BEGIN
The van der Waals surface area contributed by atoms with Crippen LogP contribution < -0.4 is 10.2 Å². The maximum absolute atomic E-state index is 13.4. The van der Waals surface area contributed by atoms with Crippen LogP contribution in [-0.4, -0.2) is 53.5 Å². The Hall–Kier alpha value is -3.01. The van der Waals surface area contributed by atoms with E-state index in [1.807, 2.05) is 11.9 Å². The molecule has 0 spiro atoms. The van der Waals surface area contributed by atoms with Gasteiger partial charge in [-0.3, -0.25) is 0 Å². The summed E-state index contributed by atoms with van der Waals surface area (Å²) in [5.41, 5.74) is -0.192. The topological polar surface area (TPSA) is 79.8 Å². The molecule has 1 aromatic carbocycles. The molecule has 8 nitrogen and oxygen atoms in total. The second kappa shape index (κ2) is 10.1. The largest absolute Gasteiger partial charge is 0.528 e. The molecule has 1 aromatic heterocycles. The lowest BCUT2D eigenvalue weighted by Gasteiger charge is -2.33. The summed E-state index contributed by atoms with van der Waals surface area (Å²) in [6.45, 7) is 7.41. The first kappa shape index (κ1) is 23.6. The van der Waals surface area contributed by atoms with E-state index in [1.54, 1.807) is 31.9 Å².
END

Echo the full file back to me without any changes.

The van der Waals surface area contributed by atoms with Crippen LogP contribution < -0.4 is 10.2 Å². The maximum absolute atomic E-state index is 13.4. The van der Waals surface area contributed by atoms with Crippen LogP contribution in [-0.4, -0.2) is 53.5 Å². The Hall–Kier alpha value is -3.01. The van der Waals surface area contributed by atoms with E-state index in [1.807, 2.05) is 11.9 Å². The molecule has 0 spiro atoms. The van der Waals surface area contributed by atoms with Gasteiger partial charge in [-0.3, -0.25) is 0 Å². The summed E-state index contributed by atoms with van der Waals surface area (Å²) in [5.41, 5.74) is -0.192. The topological polar surface area (TPSA) is 79.8 Å². The molecule has 1 aromatic carbocycles. The molecule has 8 nitrogen and oxygen atoms in total. The second kappa shape index (κ2) is 10.1. The largest absolute Gasteiger partial charge is 0.528 e. The molecule has 1 aromatic heterocycles. The lowest BCUT2D eigenvalue weighted by Gasteiger charge is -2.33. The summed E-state index contributed by atoms with van der Waals surface area (Å²) in [6.45, 7) is 7.41. The first kappa shape index (κ1) is 23.6. The van der Waals surface area contributed by atoms with E-state index in [1.54, 1.807) is 31.9 Å².